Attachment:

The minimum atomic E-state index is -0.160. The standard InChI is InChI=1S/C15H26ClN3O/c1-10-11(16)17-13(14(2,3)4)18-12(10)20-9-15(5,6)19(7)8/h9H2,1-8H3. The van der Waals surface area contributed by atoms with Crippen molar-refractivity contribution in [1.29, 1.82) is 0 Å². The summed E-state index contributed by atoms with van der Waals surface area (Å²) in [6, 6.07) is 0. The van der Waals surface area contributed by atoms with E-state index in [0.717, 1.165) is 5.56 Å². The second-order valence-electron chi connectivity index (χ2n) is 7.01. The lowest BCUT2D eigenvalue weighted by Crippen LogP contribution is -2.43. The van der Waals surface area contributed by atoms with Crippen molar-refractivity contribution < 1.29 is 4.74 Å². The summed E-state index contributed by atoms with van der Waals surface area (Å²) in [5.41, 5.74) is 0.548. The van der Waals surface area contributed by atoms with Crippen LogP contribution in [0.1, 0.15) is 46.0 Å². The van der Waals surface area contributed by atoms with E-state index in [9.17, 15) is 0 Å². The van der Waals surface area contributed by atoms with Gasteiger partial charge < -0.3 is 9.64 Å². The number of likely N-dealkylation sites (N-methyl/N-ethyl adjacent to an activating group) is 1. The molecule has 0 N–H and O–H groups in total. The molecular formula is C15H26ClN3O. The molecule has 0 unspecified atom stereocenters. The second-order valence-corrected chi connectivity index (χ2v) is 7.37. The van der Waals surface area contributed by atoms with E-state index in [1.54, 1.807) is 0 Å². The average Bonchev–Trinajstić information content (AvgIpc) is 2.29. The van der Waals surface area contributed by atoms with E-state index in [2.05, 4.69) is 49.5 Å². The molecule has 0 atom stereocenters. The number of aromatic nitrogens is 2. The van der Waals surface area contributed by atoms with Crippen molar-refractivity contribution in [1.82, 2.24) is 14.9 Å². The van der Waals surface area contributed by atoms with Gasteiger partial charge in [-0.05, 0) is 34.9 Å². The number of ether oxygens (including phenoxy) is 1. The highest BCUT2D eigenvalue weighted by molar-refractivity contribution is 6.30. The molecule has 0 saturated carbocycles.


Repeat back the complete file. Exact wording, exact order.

The minimum atomic E-state index is -0.160. The standard InChI is InChI=1S/C15H26ClN3O/c1-10-11(16)17-13(14(2,3)4)18-12(10)20-9-15(5,6)19(7)8/h9H2,1-8H3. The van der Waals surface area contributed by atoms with Crippen molar-refractivity contribution in [1.29, 1.82) is 0 Å². The summed E-state index contributed by atoms with van der Waals surface area (Å²) in [6, 6.07) is 0. The van der Waals surface area contributed by atoms with E-state index in [0.717, 1.165) is 5.56 Å². The second-order valence-electron chi connectivity index (χ2n) is 7.01. The lowest BCUT2D eigenvalue weighted by Crippen LogP contribution is -2.43. The van der Waals surface area contributed by atoms with Crippen molar-refractivity contribution < 1.29 is 4.74 Å². The summed E-state index contributed by atoms with van der Waals surface area (Å²) in [5.41, 5.74) is 0.548. The van der Waals surface area contributed by atoms with Crippen LogP contribution in [0.1, 0.15) is 46.0 Å². The van der Waals surface area contributed by atoms with E-state index in [9.17, 15) is 0 Å². The van der Waals surface area contributed by atoms with Gasteiger partial charge < -0.3 is 9.64 Å². The number of likely N-dealkylation sites (N-methyl/N-ethyl adjacent to an activating group) is 1. The molecule has 0 N–H and O–H groups in total. The molecular formula is C15H26ClN3O. The molecule has 0 unspecified atom stereocenters. The second-order valence-corrected chi connectivity index (χ2v) is 7.37. The van der Waals surface area contributed by atoms with E-state index in [1.54, 1.807) is 0 Å². The average Bonchev–Trinajstić information content (AvgIpc) is 2.29. The van der Waals surface area contributed by atoms with E-state index in [2.05, 4.69) is 49.5 Å². The molecule has 0 atom stereocenters. The number of aromatic nitrogens is 2. The van der Waals surface area contributed by atoms with Crippen molar-refractivity contribution in [1.82, 2.24) is 14.9 Å². The van der Waals surface area contributed by atoms with Gasteiger partial charge in [-0.05, 0) is 34.9 Å². The number of ether oxygens (including phenoxy) is 1. The highest BCUT2D eigenvalue weighted by molar-refractivity contribution is 6.30. The molecule has 0 saturated carbocycles.